After twenty years, Jacob is coming home, and it is time to pay the piper.
So much has changed for him since he left home: Then, Jacob was young and on his own. Now, he is middle aged, and the head of a large family. Then, he was penniless. Now, he is returning with flocks and servants.
But most important, he left as a fugitive, running from the mess that he had left behind: He had deceived his father Isaac, stolen the blessing that rightfully belonged to Esau, and fled in fear of his life. Now, he returns home to own-up to what he did, not knowing what awaits him or what price he will have to pay. After twenty years, will Esau welcome him as a brother or seek vengeance long deferred?
Just as he did on the night that he left home, Jacob turns to God in prayer. The difference between those two prayers, however, is huge. That first prayer had a conditional feel to it. It is the immature prayer of a kid who thinks he can strike a bargain with God: IF you, protect me, if you provide for my needs during this journey; if you bring me back home in safety, then You will be my God.
This older Jacob is both wiser and more humble:
|And Jacob said, “O God of my father Abraham and God of my father Isaac, the Lord, Who said to me, ‘Return to your land and to your birthplace, and I will do good to you.’|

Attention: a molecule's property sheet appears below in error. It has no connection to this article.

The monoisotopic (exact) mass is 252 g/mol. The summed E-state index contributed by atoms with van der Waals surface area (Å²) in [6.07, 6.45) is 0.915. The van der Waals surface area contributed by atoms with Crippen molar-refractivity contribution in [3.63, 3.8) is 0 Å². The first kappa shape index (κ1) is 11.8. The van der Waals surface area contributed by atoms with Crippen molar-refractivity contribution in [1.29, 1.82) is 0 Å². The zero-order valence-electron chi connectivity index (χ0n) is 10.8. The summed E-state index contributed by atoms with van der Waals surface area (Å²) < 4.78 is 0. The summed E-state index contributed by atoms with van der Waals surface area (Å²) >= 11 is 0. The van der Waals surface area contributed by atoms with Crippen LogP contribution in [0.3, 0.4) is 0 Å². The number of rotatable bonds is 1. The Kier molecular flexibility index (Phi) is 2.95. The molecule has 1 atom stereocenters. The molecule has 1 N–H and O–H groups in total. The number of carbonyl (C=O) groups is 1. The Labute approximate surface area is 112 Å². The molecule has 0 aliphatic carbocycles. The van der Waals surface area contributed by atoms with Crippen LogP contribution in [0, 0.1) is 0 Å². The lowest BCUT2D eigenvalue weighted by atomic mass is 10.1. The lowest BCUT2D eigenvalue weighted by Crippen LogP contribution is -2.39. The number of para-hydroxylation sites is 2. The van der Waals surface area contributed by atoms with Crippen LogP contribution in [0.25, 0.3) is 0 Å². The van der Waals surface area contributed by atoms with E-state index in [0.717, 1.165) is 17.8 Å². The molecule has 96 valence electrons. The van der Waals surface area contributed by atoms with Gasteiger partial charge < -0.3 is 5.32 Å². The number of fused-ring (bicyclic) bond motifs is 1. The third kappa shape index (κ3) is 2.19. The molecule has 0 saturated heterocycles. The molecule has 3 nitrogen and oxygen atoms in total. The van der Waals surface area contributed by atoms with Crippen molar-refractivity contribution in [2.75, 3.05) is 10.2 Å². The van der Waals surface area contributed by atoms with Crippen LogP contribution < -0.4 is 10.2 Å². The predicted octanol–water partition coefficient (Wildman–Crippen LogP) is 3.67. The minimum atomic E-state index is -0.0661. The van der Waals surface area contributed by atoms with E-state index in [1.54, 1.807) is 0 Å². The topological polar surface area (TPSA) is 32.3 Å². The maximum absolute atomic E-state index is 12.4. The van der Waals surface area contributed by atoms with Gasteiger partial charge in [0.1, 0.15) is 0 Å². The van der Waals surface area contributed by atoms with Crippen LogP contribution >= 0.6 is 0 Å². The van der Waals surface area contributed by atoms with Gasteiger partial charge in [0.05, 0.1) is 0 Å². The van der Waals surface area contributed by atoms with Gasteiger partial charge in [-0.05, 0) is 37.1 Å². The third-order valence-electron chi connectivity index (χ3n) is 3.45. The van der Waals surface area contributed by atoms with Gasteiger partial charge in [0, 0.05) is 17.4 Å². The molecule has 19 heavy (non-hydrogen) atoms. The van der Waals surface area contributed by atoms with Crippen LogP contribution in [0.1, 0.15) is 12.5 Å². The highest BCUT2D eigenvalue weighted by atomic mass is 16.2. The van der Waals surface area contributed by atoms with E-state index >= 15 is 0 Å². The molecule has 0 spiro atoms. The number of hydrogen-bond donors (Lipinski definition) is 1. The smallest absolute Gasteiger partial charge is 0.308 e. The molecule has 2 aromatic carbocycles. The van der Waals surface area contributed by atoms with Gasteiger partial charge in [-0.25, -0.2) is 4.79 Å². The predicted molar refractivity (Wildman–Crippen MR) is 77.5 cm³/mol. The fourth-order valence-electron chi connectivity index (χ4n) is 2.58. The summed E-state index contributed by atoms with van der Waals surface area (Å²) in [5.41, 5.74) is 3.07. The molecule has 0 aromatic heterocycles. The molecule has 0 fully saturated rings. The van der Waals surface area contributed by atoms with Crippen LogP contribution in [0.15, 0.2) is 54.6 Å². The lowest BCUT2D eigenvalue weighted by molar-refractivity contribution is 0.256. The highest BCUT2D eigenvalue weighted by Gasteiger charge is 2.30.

|I am humbled from all the kindnesses and from all the truth that You have rendered Your servant, for with my staff I crossed this Jordan, and now I have become two camps.|
|Now deliver me from the hand of my brother, from the hand of Esau, for I am afraid of him, lest he come and strike me, [and strike] a mother with children.|
|And You said, ‘I will surely do good with you, and I will make your seed [as numerous] as the sand of the sea, which cannot be counted because of multitude.'”
Notice the elements of this remarkable prayer: First, he establishes who he is: I am Jacob, the descendent of Abraham and Isaac, with whom you have a relationship. Then he allows his heart to turn to God in gratitude, even at this perilous hour, for all that God has given him, and for which he had no right to expect. Only then, does Jacob pour out his heart and ask for help. Finally, Jacob concludes by reminding God once again of the covenantal promises that He had made.
There are many kinds of prayers. The Bible, however, does offer models for us, and none more beautiful than this. May we bring to our prayers a grateful awareness of the ways in which we have been blessed, even during fearful times; an ability to ask for the help that we need, and a sense of intimacy and relationship with the Source of Life. Such are the prayers that carry within them their own comfort, consolation and courage.
Rabbi Daniel Liben, Temple Israel of Natick, Schechter Alumni Parent